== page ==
In response to a lawsuit by the Pacific Legal Foundation, the U.S. Fish and Wildlife Service (FWS) has decided downlisting manatees–from endangered to threatened–under the federal Endangered Species Act may be warranted. The agency is now embarking on a 5-year status review as part of the review process.
Let’s be very clear about the seriousness of the situation — from 2010-2013, 2,441 manatees died in Florida waters. That is 48 percent drop in the highest minimum population of manatees ever recorded, the total population was 5,077 in 2010. However, under review, we’d have to wait until after 2015 to be able to include these data. Reviews are important, but when they’re going to be tied to a decision that could alter the fate of a species, they need to contain the best and most updated data and information.
Exclusion of “Bias” Reads Disaster for Manatees
Unfortunately for manatees, crucial data from the winters of 2010-2013 will not be included in the review because the most recent two years of data will be left out of review models so as to avoid “bias.” The data that will be excluded from these two years include a mass die-off of manatees that resulted from the worst ever recorded red tide (lethal algae bloom) in Southwest Florida, in addition to a mysterious die-off of manatees in the Indian River Lagoon–the cause of this event has not even been identified yet. Ignoring this information would also constitute a substantial and unacceptable bias.
Unreliable Review Models and Incomplete Data
A tool that is used during the review process is the Core Biological Model (CBM). In May 2013, the Manatee Forum received an update on this model as it related to the then-anticipated FWS status review. An appropriate sentiment on models was best stated by George Box, a British mathematician who said “…. all models are wrong, but some are useful.”
The devil is in the details with a model, and some of the details related to the CBM are not in the manatees’ favor. First, the group was told that the most current data only went through 2012 for the Atlantic and Upper St. Johns, 2010-2011 for Northwest, and only through 2009-2010 for Southwest Florida.
Data for survival rates only represent the years 2006-2008. We were also told that previous predictions for red tide estimated severe events in 15% of years, but the new model would dial that up to 35-45% of years, based on expert opinion.
Possible changes in red tide frequency were incorporated to the model, but not changes in magnitude — an important limitation. (And let’s not ignore the significance of the fact that a panel of experts thinks we can expect the frequency of severe red tides to more than double!)
The current model is also not able to “consider” changes in the frequency of cold weather events, although such changes are a likely component of climate change and would be a significant and repeat source of manatee deaths.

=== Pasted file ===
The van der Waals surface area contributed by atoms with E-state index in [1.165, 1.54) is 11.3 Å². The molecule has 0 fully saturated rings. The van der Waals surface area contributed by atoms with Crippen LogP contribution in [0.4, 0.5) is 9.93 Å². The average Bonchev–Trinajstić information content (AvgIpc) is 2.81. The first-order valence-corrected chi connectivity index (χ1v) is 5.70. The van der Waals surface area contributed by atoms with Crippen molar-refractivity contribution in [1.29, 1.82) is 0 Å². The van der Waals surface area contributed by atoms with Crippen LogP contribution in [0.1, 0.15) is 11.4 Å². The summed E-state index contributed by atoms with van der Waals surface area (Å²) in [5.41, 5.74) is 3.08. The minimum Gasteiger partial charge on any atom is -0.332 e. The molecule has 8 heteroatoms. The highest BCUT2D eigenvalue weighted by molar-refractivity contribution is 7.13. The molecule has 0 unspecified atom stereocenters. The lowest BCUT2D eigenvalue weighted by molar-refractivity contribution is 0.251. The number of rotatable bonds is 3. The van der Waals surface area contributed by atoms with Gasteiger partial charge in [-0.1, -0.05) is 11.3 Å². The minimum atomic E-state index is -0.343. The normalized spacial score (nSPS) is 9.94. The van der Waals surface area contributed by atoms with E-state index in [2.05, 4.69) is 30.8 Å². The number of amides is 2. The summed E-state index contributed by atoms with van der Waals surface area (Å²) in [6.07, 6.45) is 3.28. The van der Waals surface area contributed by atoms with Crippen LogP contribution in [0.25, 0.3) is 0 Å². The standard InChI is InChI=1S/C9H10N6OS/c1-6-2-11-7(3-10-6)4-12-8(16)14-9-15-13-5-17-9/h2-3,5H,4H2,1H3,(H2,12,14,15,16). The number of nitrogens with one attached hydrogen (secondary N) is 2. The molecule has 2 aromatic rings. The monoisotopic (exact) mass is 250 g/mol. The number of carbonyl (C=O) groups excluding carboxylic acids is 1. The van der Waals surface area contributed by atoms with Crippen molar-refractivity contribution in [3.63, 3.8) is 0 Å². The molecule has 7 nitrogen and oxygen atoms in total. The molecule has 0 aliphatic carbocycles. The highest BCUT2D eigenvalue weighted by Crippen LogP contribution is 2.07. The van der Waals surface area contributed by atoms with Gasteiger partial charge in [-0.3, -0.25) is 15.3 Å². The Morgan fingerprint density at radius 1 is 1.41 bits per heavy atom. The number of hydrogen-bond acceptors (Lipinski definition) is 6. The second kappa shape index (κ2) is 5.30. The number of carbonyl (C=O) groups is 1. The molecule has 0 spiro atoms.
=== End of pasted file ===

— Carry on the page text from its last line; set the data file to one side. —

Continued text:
In general, the model doesn’t do much to consider changes to the natural system, although such changes are a stark reality for manatees and their habitat.
The presenters discussed the fact that increases in population were projected for the Upper St. Johns and Northwest region where manatees use natural springs in the winter. Yes the springs are there, but there was no consideration of the fact that manatees primarily use protected springs, which are limited in number, and the size and capacity of these springs are being threatened by continually increasing human demands on the aquifer.
Population growth in the Atlantic and Southwest, they said, has been driven by power plant capacity, which is expected to decline in ~20 years, and likely eliminated altogether at some later date. The agencies anticipate a significant shift in distribution away from coastal areas to springs.
There are two problems with this assumption: 1) hundreds of manatees could stay put and freeze to death waiting for warm water at old power plant sites and 2) as previously mentioned the health of our springs is far from secure.
In the model, watercraft mortality is predicted to continue at its current level, which is an unlikely scenario given the expected growth in Florida’s population in the years ahead, and the tendency to concentrate human population on our coasts.
The very next presentation at the meeting discussed the then-ongoing red tide event. The presenter explained that it was being called a repeat event, not an Unusual Mortality Event, because red tide isn’t unusual anymore– it’s routine. This particular red tide set a new record for the agency, yielding 16 manatee carcasses in one day. (Remember how the model can’t consider the magnitude of red tide events– this is why that matters.)
Is Losing Manatee’s Worth the Calculated Risk?
As FWS embarks on its manatee status review, we must ensure that the agency considers all the facts and all of the potential threats to manatees and their habitat moving forward, not just what can be plugged into a model.
It is going to take years to understand the implications of the unprecedented record mass mortality events of 2010-2013 on Florida’s manatee population, with regard changes in reproduction, growth rate, and food abundance and distribution in the Indian River Lagoon.
These vitally important answers will come in time, but they won’t come by the time FWS will likely make an announcement on downlisting nor will they be reflected in the Core Biological Model. Erring on the side of caution and acknowledging uncertainty is the prudent course for the agency, but time will tell whether integrity in our Fish and Wildlife Service is the most endangered species of all.
To take action to help save the manatees, send an e-mail to the FWS telling them to stand by the manatee. For more information, click here. To support the important work being done by Save the Manatee Club, check out their website, here.
Image source: Hagerty Ryan/Wikimedia Commons